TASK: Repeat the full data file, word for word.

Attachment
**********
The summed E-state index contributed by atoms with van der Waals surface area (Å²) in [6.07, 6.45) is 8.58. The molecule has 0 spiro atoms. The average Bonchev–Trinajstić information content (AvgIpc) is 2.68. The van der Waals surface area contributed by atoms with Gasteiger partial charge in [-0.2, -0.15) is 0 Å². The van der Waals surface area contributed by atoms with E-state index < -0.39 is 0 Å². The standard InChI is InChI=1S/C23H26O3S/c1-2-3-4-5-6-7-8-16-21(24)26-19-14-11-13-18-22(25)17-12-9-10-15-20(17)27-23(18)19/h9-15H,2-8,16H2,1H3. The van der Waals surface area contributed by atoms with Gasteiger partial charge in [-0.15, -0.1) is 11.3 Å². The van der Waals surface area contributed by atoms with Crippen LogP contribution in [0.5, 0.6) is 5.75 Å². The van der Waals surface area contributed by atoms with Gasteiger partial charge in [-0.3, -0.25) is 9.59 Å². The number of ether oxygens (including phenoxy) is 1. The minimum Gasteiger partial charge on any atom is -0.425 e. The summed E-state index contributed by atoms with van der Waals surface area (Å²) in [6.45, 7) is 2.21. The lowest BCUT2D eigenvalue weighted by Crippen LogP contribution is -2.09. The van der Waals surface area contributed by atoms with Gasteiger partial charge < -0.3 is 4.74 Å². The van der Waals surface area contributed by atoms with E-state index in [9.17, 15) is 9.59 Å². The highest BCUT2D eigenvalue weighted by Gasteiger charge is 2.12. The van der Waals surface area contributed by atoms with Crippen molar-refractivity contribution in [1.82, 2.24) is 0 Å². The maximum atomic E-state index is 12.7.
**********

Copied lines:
The summed E-state index contributed by atoms with van der Waals surface area (Å²) in [6.07, 6.45) is 8.58. The molecule has 0 spiro atoms. The average Bonchev–Trinajstić information content (AvgIpc) is 2.68. The van der Waals surface area contributed by atoms with Gasteiger partial charge in [-0.2, -0.15) is 0 Å². The van der Waals surface area contributed by atoms with E-state index < -0.39 is 0 Å². The standard InChI is InChI=1S/C23H26O3S/c1-2-3-4-5-6-7-8-16-21(24)26-19-14-11-13-18-22(25)17-12-9-10-15-20(17)27-23(18)19/h9-15H,2-8,16H2,1H3. The van der Waals surface area contributed by atoms with Gasteiger partial charge in [-0.15, -0.1) is 11.3 Å². The van der Waals surface area contributed by atoms with Crippen LogP contribution in [0.5, 0.6) is 5.75 Å². The van der Waals surface area contributed by atoms with Gasteiger partial charge in [-0.3, -0.25) is 9.59 Å². The number of ether oxygens (including phenoxy) is 1. The minimum Gasteiger partial charge on any atom is -0.425 e. The summed E-state index contributed by atoms with van der Waals surface area (Å²) in [6.45, 7) is 2.21. The lowest BCUT2D eigenvalue weighted by Crippen LogP contribution is -2.09. The van der Waals surface area contributed by atoms with Gasteiger partial charge < -0.3 is 4.74 Å². The van der Waals surface area contributed by atoms with E-state index in [9.17, 15) is 9.59 Å². The highest BCUT2D eigenvalue weighted by Gasteiger charge is 2.12. The van der Waals surface area contributed by atoms with Crippen molar-refractivity contribution in [1.82, 2.24) is 0 Å². The maximum atomic E-state index is 12.7.